Some People Metabolize Caffeine Slowly

To add to the concern, up to 25% of the population has a variant of the enzyme that breaks down caffeine. In these individuals, caffeine stays in the body longer. Studies show that slow caffeine metabolizers are more prone toward heart problems related to caffeine intake than fast metabolizers. In fact, a study in Journal of the American Medical Association found that subjects who metabolized caffeine slowly were at 36% higher risk of a heart attack or other serious cardiac event when they drank more than two cups of coffee daily. If they drank more than four cups daily, their risk rose to 64%.

Like coffee, energy drinks contain caffeine. So, a slow caffeine metabolizer should have a similar risk when drinking energy drinks. Plus, energy drinks contain additional stimulants, like guarana, that could increase the odds of an adverse effect even more. The only way to find out whether you’re a slow metabolizer is to get genetically tested.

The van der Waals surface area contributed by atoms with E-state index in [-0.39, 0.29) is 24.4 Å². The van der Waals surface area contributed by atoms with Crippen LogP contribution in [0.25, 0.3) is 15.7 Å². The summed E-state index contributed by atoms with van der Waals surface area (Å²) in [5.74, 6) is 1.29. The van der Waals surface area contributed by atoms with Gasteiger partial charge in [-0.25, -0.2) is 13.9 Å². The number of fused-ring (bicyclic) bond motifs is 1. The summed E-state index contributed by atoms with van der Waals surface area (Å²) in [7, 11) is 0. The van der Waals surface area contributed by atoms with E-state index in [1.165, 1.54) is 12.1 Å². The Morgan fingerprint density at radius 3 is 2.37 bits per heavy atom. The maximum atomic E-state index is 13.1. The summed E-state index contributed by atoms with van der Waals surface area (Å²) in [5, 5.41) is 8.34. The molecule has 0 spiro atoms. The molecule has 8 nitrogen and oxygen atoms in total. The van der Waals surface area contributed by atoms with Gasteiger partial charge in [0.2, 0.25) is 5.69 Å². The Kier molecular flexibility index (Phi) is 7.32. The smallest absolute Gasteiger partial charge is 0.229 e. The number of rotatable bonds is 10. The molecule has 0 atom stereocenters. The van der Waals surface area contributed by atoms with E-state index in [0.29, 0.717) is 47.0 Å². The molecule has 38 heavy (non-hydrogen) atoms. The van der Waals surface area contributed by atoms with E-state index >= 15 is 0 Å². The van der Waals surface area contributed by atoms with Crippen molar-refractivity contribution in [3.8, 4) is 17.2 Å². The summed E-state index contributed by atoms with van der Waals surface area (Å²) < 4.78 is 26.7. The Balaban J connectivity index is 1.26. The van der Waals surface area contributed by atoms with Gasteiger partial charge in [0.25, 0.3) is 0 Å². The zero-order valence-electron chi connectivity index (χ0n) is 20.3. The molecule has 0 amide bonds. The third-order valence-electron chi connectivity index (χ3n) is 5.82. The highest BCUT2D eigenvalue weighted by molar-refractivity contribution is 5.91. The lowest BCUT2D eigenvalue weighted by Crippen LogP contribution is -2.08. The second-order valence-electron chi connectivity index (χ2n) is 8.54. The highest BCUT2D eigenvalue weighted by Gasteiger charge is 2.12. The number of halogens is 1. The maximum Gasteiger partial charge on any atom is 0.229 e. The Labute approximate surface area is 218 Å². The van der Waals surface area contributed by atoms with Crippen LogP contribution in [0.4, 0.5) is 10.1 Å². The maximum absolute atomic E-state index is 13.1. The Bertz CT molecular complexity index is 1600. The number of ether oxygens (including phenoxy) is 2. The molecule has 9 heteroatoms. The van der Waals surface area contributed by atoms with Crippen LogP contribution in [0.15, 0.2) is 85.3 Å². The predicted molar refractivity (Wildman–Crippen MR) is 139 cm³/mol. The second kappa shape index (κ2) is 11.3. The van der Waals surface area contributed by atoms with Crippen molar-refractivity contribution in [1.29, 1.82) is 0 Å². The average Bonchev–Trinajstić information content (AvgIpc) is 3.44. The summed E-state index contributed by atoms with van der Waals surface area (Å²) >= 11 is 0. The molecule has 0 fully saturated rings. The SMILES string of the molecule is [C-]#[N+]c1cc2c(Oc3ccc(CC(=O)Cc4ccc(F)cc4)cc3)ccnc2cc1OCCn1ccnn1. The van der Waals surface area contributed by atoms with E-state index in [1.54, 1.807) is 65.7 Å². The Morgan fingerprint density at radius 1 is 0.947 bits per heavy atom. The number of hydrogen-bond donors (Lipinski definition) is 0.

The Bottom Line

Energy drinks have unpredictable amounts of caffeine. Plus, they contain other stimulating ingredients, like guarana, that can have an additive effect with the caffeine. Combine this with intense exercise, a rise in body temperature, and dehydration, it could have unpredictable effects on heart function.  In fact, a number of deaths related to energy drinks, some occurring during exercise, are under investigation.

If you’re trying to boost your performance during endurance exercise, it’s best to stick to coffee. Energy drinks contain additional stimulants that have an unpredictable effect on sports performance and may force your heart to work harder. If you know you’re a slow caffeine metabolizer, it’s safest to limit your caffeine to one cup of coffee daily, or two at most, due to the potential for it to stay in your system longer. Energy drinks have the added drawback of being high in sugar. Plus, the carbonation can cause digestive upset.

 

References:

Mayo Clinic. “Nutrition and healthy eating”